Rob Corless, Editor-in-Chief Maple Transactions

This page provides links to my papers & other expositions; connective tissue for an internet world

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Maple Transactions

I am the Editor-in-Chief for Maple Transactions , a new open-access scholarly journal. The purpose of Maple Transactions is to disseminate excellent expositions on topics of interest to the Maple community. There are no page charges, and you need not use Maple to be published in this journal.

My current obsession: Bohemian Matrices

The Wikipedia entry on Bohemian Matrices

My new book, with Neil Calkin and Eunice Chan! Open access, Open Educational Resource version

Computational Discovery on Jupyter Chapter 5 (or is it Unit 5? With a Jupyter Book the old words for divisions of a book are a bit obsolete) covers Bohemian matrices at an entry level. The book has now been published by SIAM. You can find it at The SIAM Bookstore online

Jupyter and Maple

A version of the book using the Maple kernel for Jupyter notebooks is under construction. Here is one such notebook, which validates a hand computation of approximate zeros of the Fibonacci function.

An example Jupyter notebook linking to a Maple kernel.

Here is another, which is a paper in Maple transactions.

Two-cycles in the infinite exponential tower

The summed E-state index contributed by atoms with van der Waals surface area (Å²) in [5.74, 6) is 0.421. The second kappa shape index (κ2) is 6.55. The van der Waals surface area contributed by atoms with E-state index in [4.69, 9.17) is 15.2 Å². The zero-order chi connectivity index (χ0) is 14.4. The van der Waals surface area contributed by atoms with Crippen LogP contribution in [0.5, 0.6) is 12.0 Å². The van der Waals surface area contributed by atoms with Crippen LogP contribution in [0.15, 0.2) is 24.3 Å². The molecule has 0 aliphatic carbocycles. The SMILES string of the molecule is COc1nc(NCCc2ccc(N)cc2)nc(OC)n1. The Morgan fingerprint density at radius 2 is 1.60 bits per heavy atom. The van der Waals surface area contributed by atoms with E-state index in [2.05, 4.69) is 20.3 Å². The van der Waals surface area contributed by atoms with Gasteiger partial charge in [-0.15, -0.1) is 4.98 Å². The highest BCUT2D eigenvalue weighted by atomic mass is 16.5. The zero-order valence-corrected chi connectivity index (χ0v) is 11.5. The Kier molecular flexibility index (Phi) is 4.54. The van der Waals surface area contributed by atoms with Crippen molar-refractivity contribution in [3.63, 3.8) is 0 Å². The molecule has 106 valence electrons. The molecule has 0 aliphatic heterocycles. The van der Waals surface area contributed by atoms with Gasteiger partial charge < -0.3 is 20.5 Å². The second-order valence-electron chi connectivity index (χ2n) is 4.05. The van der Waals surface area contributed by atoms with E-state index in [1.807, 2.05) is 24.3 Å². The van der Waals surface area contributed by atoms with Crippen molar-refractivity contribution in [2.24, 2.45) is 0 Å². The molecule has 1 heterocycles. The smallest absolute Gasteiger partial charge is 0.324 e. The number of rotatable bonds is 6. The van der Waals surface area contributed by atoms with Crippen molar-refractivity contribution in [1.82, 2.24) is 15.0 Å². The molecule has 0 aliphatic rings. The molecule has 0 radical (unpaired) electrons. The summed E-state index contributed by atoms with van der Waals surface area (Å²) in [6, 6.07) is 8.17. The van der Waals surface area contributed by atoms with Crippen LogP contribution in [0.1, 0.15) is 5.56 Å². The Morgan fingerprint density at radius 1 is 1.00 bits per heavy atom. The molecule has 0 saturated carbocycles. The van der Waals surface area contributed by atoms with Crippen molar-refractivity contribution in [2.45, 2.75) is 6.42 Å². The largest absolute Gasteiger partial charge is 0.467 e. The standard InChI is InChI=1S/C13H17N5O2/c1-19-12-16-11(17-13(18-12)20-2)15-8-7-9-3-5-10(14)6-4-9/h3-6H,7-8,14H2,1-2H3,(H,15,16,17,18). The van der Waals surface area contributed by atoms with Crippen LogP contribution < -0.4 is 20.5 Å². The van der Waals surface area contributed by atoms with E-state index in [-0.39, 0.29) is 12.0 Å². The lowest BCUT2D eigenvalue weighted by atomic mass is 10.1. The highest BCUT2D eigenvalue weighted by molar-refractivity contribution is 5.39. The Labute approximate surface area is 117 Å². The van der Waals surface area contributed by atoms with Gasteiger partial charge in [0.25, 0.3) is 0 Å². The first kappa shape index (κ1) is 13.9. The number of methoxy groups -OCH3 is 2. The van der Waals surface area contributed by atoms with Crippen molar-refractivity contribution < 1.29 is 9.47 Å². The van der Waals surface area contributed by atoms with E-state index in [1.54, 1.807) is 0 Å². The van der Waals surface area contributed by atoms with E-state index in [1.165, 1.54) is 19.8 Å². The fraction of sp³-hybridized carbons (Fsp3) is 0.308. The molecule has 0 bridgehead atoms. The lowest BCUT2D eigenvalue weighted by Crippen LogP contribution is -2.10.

The Computational Discovery on Jupyter Calendar 2024 is out! (Many images produced by the code from the book above)

Licensed under CC-by-SA 4.0.

Link to a PDF of the Computational Discovery on Jupyter Calendar 2024

For a description of the images, see the link to the CDJ repository

See for more information about Bohemian matrices.

Research Interests

I have three major overlapping research areas: computational dynamical systems, computational algebra, and computational special functions, each of which is used in scientific and engineering applications. My main overall concern is for the fidelity and reliability of these algorithms in actual applications. The main approach that I use is Computer-Mediated Thinking or Computational Discovery, or Computational Epistemology. That link goes to a paper describing that idea in a teaching context, but it is a much broader idea, namely that the combination of human plus computer, especially equipped with thin slices of Artificial Intelligence, can be better than the human alone.